Vonvalt bowed again. “I am grateful, Highness. May I ask, is that the sum of your plans? Has there been any news of further rebellion? Westenholtz is hanged, but Naumov may have drawn others to his banner.”

Prince Gordan shrugged. I could tell in that moment that he was a simple man, capable of commanding a Legion in battle, but someone who did not trouble himself to ask too many questions or seek to understand wider events. I imagined him as one who enjoyed hunting and carousing with a close circle of friends more than the daily burdens of government.

“I sometimes forget that you Justices are lawmen in your bones, with your questions! I know not the intricacies of the traitors’ movements or plans, sir, only to kill them and confiscate their lands.” He waved a hand dismissively, and for the first time in this encounter I saw the stirrings of discontent amongst the Prince’s retainers – an exchanged glance, a raised eyebrow. “You would do better to speak to my father; I have not his shrewdness I am afraid.”

“I am sure that is not the case,” Vonvalt said.

Prince Gordan chuckled. “Well, do not let me detain you further, Justice,” he said. “Give my regards to my father, would you? I imagine it will be a year before I am back in the capital, perhaps longer.”

“I will, Highness,” Vonvalt said, touching his forehead once more. The Prince tapped the rim of his helmet in reply, and then we were back on the Baden road and charging ahead to put some distance between us and the inexorable advance of the 16th Legion.

“Well, that takes the sting out of it,” Vonvalt said as we slowed to spare the horses.

“What do you mean?” Sir Radomir asked.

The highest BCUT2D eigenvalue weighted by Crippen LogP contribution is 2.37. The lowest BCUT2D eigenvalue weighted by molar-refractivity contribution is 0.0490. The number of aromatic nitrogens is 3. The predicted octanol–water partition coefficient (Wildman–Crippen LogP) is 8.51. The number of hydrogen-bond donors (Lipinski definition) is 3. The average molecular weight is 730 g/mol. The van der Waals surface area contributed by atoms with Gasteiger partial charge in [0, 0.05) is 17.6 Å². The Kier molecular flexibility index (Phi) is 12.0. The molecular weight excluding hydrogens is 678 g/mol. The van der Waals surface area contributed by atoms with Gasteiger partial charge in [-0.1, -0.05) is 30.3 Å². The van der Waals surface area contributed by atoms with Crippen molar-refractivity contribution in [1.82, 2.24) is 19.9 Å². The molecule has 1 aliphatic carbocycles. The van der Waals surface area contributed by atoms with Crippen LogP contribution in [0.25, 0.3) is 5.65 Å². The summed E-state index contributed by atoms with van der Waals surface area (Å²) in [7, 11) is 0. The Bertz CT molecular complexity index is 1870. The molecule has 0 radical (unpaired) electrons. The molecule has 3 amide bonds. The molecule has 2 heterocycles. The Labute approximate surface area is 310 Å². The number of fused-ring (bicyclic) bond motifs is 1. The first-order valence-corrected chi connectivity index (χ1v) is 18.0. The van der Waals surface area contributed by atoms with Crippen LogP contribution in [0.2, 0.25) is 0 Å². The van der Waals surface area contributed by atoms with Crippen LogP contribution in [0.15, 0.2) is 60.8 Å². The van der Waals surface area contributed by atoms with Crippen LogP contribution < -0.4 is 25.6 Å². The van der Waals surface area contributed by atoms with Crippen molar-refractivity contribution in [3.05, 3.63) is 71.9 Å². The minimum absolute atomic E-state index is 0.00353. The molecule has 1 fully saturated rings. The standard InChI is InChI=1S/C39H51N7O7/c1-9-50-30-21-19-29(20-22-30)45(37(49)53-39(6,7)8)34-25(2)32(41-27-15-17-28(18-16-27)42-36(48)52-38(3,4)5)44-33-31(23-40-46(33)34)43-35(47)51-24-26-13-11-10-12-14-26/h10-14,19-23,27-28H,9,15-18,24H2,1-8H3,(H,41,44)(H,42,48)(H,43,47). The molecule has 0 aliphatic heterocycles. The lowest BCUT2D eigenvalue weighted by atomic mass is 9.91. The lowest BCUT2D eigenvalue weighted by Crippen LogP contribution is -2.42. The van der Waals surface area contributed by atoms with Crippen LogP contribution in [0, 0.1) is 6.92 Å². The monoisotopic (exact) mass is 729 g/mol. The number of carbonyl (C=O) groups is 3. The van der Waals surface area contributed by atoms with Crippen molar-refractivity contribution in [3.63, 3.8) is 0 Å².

Vonvalt gestured back down the road. “A Legion to crush whatever remains of Naumov and Westenholtz’s rebellion and restore order in the Northmark of Haunersheim.” Already I could see the effect this piece of good news was having on Vonvalt. He looked calmer and more relaxed – and healthier for it. I wondered then whether his ailment was simply the result of the incredible stresses on him.

“I am surprised it can be spared,” Bressinger muttered.

Vonvalt shook his head, patting the side of Vincento’s neck. “Haunersheim is the spine of the Empire. Were it another province I would agree with you.” He took in a deep, invigorating breath. “There is still plenty to be done, but at least we can stop worrying about this. It is precisely the sort of decisive intervention I had hoped for.”

Vonvalt’s sudden optimism was infectious. I remember looking back at the five-thousand-strong host of Reichskrieg veterans, with their expensive arms and armour and led by one of the Emperor’s own sons, and allowing myself to feel some of that good cheer, too. After all, the Emperor was known to have around fifty Legions of Imperial troops in varying states of readiness across the Empire. What damage could Claver, the Mlyanars, the Templars, or anyone really do against such a weight of numbers?

In fact, it was the last we – and most others – would ever see of both Prince Gordan and the 16th Legion. In a few short months they would disappear into the forests of Haunersheim, and thereafter from the face of the earth.

But I must not get ahead of myself.


Master of the Magistratum

“Sova is a marvel to behold, a city without parallel in the known world.”



I could spend several volumes simply on its description and it would still not be enough. I have seen tapestries, mosaics and frescoes from celebrated artists, heard a hundred – no, a thousand – stories and songs of Sova, and read volume after volume on its history, its architecture, its culture…

But nothing compares to seeing it. To feeling the hot cobblestones under your feet on a summer’s afternoon; of being in and amongst the people of all different races and creeds, going about their lives without interruption or abuse, united by their common Sovan citizenship; of hearing the thunderous roar of the crowd in the arena; of craning to see the tips of the spires of the huge temples and palaces which seem to clamour for light like trees in a forest.